June 19, 2015
Very small businesses are the lifeblood of rural America, yet small entrepreneurs often struggle to access credit and business training. Fortunately, the U.S. Department of Agriculture (USDA) operates a rural development program — the Rural Microentrepreneur Assistance Program (RMAP) — aimed at addressing this gap.
RMAP provides loans and grants to Microenterprise Development Organizations (MDOs) — non-profit organizations, community-based financial institutions, and local economic development councils — that in turn provide technical services and microloans to rural small business owners in their states and local communities.
On Friday, June 19, USDA announced the availability of RMAP funding to support nearly $14.2 million in loans as well as $2.1 million in training and technical assistance grants for small business development in rural areas.
NSAC and its member groups helped create RMAP in the 2008 Farm Bill and then renew its authority in the 2014 Farm Bill. The 2014 Farm Bill provides RMAP with sufficient funding to support most of the $16.3 million available in FY 2016, though a small portion will come from carry over funds from previous years.
We are currently working to secure additional discretionary funding for this highly successful program through the annual appropriations process. On top of the very limited mandatory funding provided by the the Farm Bill, the President requested discretionary funding to support an additional $25 million in loans and grants in FY 2016. We are hopeful that final FY 2016 appropriations legislation will include this funding.
RMAP defines a “microentrepreneur” as a rural sole proprietorship or business with less than ten employees. Additionally, potential borrowers are required to show that they cannot obtain funding from other lending sources due to lack of credit or limited business development experience. The microbusinesses must be located in rural areas defined as any area other than a city or town that has a population of greater than 50,000 and the urbanized area contiguous and adjacent to such a city or town according to the latest decennial census.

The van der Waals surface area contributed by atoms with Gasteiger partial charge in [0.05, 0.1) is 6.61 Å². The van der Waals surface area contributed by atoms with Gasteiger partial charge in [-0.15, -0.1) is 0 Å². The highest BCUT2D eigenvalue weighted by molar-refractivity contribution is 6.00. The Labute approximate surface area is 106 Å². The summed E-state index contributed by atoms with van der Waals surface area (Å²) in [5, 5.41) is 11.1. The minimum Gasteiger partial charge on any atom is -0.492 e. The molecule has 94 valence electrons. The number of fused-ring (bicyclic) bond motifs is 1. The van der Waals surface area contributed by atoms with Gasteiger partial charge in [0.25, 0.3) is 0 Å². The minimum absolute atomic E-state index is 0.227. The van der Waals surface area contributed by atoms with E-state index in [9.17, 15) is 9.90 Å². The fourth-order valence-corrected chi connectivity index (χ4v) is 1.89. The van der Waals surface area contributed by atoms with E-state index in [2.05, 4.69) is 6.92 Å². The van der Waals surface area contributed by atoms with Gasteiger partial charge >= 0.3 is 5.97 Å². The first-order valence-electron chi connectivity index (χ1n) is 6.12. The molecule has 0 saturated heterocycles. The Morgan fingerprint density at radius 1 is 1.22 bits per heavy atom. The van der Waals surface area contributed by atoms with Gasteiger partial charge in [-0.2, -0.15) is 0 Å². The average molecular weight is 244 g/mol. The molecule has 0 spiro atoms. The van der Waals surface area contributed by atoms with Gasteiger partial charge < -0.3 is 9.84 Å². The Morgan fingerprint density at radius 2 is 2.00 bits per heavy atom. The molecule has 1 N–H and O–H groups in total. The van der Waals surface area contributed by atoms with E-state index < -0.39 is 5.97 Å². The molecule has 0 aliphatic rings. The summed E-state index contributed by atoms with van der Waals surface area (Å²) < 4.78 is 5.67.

Types of Funding Available
There are three categories of funding that are available through RMAP:
The federal share of the cost of a microentrepreneur’s project shall not exceed 75 percent, meaning that the MDO must provide or secure the remaining 25 percent from non-federal sources. For any RMAP grant, MDOs must match at least 15 percent of the total amount of the grant in the form of matching funds, indirect costs, or in-kind goods or services.
How to Apply
Applicants must deliver completed applications for loans, and combination loan and grant applications to their USDA Rural Development state office by 4:30 p.m. (local time) on the last day prior to the beginning of each federal fiscal quarter to be considered for funding in that quarter. Applications received after a federal fiscal quarter deadline will be reviewed and evaluated for funding in the next federal fiscal quarter.
Microlender technical assistance grants for existing MDOs with a microentrepenuer revolving loan fund will be made, non-competitively, based on the MDO’s microlending activity and availability of funds. To determine the MDO’s technical assistance grant awards for FY 2015, the Agency will use the MDO’s outstanding balance of microloans as of June 30, 2015.
MDOs can obtain applications and forms from their Rural Development state office or online at http://www.rd.usda.gov/programsservices/rural-microentrepreneurassistance-program. A list of the USDA Rural Development State Offices addresses and telephone numbers can be found online at http://www.rurdev.usda.gov/StateOfficeAddresses.html.
Categories: Grants and Programs, Rural Development
how do we get a grant to start a rural farm. We are looking at cows and pigs. We just moved to a 23 acre farm in Roanoke al. that is in rural Alabama
Hi Kim – you can check out NSAC’s Grassroots Guide to get started with a list of loan and grant programs that are open to farmers: https://sustainableagriculture.net/publications/grassrootsguide/farm-bill-programs-and-grants/ We also recommend this article, which breaks down the steps to identifying funding opportunities and how to apply for them: http://www.hobbyfarms.com/farm-marketing-and-management/5-steps-to-writing-farm-grant.aspx